Pseudomonas syringae colonizes distant tissues in Nicotiana benthamiana through xylem vessels.
Misas-Villamil JC., Kolodziejek I., van der Hoorn RA.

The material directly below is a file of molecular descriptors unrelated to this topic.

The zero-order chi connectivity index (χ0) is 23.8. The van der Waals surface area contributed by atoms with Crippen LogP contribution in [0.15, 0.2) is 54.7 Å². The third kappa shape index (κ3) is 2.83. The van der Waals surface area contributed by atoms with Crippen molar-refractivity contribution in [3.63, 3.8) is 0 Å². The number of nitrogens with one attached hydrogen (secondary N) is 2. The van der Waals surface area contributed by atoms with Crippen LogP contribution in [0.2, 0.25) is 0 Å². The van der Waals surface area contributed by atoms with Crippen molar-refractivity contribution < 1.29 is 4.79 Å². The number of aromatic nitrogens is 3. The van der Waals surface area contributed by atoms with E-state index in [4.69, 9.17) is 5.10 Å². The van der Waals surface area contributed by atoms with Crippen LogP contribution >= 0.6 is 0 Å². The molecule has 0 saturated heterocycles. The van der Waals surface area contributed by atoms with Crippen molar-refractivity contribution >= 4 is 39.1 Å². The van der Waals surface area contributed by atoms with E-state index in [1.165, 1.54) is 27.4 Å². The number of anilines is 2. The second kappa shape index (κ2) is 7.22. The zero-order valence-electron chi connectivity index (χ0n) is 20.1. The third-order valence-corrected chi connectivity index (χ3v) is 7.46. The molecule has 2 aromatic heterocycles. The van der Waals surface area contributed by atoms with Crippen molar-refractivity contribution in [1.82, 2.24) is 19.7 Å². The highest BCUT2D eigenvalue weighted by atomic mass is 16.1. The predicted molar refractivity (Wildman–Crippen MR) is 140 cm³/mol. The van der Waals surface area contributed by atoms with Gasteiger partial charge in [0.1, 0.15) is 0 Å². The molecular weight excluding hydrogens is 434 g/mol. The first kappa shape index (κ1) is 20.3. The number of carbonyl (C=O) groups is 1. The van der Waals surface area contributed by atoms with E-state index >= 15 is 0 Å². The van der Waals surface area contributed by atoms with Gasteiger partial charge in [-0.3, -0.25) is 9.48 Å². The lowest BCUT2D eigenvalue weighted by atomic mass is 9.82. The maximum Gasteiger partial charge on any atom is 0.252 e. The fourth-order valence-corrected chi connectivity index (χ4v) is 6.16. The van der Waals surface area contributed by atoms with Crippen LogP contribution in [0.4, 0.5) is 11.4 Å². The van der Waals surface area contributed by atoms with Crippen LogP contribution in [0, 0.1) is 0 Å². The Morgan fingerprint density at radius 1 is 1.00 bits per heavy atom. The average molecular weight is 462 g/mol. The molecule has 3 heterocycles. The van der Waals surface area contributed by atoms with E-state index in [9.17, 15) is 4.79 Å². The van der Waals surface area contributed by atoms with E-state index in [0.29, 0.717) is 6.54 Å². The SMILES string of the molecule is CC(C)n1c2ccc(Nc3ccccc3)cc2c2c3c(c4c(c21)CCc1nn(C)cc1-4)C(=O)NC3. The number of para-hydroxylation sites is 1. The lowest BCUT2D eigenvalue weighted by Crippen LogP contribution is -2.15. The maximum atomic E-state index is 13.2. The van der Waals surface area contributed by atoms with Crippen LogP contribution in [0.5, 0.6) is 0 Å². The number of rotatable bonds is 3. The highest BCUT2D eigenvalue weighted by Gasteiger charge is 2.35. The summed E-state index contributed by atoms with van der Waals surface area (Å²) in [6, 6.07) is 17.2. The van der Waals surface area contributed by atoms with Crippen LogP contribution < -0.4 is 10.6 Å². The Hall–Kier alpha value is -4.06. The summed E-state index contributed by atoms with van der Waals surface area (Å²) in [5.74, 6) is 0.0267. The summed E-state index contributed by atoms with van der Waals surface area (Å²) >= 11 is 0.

The ability to move from the primary infection site and colonize distant tissue in the leaf is an important property of bacterial plant pathogens, yet this aspect has hardly been investigated for model pathogens. Here we show that GFP-expressing Pseudomonas syringae pv. syringae DC3000 that lacks the HopQ1-1 effector (PtoDC3000ΔhQ) has a strong capacity to colonize distant leaf tissue from wound-inoculated sites in N. benthamiana. Distant colonization occurs within 1 week after toothpick inoculation and is characterized by distant colonies in the apoplast along the vasculature. Distant colonization is blocked by the non-host resistance response triggered by HopQ1-1 in an SGT1-dependent manner and is associated with an explosive growth of the bacterial population, and displays robust growth differences between compatible and incompatible interactions. Scanning electron microscopy revealed that PtoDC3000ΔhQ bacteria are present in xylem vessels, indicating that they use the xylem to move through the leaf blade. Distant colonization does not require flagellin-mediated motility, and is common for P. syringae pathovars that represent different phylogroups.